Planning for a Financial Emergency

By | Lending Education

It’s understandable that most people don’t like to envision worst-case scenarios. But the fact is: they do happen. Whether it’s a natural disaster, a military conflict, a tragic accident or a political upheaval, emergencies are the kind of things we would wish on no one, but that need to be carefully studied and planned for in order for those in a position to help to respond quickly and efficiently, saving lives and preserving infrastructure.

Along a similar line of thought, many financial experts now recommend that individuals or families create “financial emergency funds” to keep them financially stable in the event of a crisis such as the termination of a job, the onset of an illness, or the occurrence of any other critical, unavoidable expense. How are these funds best structured? When should they be used? And are they right for everyone?

Most financial planners suggest that an emergency fund contain enough money to cover at least three months of living expenses: six months is a common guideline. It’s up to the individual to set up an account for these purposes. Some people feel more comfortable than others with a larger or smaller buffer-size: there’s not an explicit agreement among advisors as to what constitutes the “ideal” amount.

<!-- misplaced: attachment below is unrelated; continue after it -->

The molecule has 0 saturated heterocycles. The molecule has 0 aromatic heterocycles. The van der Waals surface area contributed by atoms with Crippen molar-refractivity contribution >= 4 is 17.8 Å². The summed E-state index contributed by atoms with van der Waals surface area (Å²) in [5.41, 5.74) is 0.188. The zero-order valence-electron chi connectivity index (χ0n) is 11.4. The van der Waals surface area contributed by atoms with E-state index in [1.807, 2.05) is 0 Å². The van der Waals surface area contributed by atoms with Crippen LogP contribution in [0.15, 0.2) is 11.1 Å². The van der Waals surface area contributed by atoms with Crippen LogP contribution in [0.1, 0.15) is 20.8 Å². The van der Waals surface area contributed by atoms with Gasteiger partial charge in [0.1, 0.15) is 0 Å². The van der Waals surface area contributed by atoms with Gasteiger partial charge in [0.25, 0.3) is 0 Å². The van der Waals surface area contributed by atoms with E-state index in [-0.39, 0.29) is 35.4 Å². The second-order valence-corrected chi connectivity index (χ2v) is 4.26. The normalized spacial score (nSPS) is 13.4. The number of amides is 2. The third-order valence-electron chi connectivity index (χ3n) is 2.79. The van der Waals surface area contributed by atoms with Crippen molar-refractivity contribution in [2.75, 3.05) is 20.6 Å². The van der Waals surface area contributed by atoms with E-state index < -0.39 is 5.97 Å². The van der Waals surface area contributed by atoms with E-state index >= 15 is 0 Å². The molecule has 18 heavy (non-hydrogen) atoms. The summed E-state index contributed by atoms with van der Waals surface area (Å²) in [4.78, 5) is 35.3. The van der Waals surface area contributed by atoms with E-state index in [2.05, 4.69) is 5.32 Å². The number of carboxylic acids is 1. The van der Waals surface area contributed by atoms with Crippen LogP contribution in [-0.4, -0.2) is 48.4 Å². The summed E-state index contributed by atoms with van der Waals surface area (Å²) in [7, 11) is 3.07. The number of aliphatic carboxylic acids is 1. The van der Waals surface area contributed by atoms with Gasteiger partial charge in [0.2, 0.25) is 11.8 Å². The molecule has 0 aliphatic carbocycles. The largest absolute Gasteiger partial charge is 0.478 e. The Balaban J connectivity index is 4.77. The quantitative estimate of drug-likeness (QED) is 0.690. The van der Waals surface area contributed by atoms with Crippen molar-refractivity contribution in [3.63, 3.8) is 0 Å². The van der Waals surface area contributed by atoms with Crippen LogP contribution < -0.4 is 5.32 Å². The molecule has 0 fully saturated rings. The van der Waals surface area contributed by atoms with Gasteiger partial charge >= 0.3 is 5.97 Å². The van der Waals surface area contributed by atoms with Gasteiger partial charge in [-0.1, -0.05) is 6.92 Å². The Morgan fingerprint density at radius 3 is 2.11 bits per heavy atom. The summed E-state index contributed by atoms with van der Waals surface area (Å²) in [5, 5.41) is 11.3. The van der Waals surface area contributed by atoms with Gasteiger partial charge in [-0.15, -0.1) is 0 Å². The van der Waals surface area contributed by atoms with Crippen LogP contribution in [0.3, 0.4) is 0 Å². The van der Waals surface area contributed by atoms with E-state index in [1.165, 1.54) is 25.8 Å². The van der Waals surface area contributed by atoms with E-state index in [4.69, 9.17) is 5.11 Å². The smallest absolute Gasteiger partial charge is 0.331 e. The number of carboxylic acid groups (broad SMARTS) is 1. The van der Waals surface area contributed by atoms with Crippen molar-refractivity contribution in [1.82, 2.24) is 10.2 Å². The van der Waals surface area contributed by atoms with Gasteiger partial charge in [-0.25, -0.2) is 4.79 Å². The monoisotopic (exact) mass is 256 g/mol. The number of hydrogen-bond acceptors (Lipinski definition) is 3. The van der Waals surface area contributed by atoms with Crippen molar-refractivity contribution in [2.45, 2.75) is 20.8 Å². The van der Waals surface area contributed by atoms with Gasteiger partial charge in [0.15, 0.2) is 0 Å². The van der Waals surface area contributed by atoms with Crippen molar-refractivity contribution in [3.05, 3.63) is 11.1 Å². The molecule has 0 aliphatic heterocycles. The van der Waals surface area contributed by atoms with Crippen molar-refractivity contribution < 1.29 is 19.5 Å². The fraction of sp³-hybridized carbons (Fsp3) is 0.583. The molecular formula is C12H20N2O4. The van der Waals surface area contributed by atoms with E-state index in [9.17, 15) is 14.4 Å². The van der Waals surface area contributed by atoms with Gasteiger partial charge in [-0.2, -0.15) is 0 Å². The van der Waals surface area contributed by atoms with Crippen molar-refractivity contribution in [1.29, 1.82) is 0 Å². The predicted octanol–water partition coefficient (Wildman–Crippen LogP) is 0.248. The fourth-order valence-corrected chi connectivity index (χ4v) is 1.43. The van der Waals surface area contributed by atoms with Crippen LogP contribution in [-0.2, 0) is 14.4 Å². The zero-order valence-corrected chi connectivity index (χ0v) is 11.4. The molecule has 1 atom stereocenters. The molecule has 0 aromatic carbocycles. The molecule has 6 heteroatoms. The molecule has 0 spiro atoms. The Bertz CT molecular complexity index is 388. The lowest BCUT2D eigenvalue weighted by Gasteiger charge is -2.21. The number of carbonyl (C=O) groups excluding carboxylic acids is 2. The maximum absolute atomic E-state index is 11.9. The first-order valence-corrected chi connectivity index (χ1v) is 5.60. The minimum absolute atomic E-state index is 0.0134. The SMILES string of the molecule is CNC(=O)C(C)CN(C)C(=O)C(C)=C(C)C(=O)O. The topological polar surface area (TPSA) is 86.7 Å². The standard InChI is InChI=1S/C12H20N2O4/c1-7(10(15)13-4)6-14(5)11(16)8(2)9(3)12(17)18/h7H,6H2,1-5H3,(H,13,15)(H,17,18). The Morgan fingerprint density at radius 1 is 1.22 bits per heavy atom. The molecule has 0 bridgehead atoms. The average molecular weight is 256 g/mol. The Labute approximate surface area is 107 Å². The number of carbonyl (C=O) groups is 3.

Like any savings plan, a financial emergency fund should start small and build from the little decisions that you can make about your everyday spending. As we’ve covered in a previous blog: put your plan into action and pay yourself first. There are numerous resources such as “calculators” (another here) that will help you determine the best plan.

As people learn more about their personal financial habits, they will begin to see trends and patterns in their earnings, spending and debt, and learn to tailor their planning around these patterns. In the event of a personal financial emergency, you may need some help getting back on your feet right away. Progressa is built to be a resource with which you can kick-start the deployment of a recovery plan – and, through interaction with the Progressa Score system, learn valuable insights that will carry you forward in the longer term.

What does your emergency plan look like? Thinking about starting one? Join the conversation in the comments below, at our Facebook Page, or give us a shout on Twitter. 

Leave a Reply

Your email address will not be published. Required fields are marked *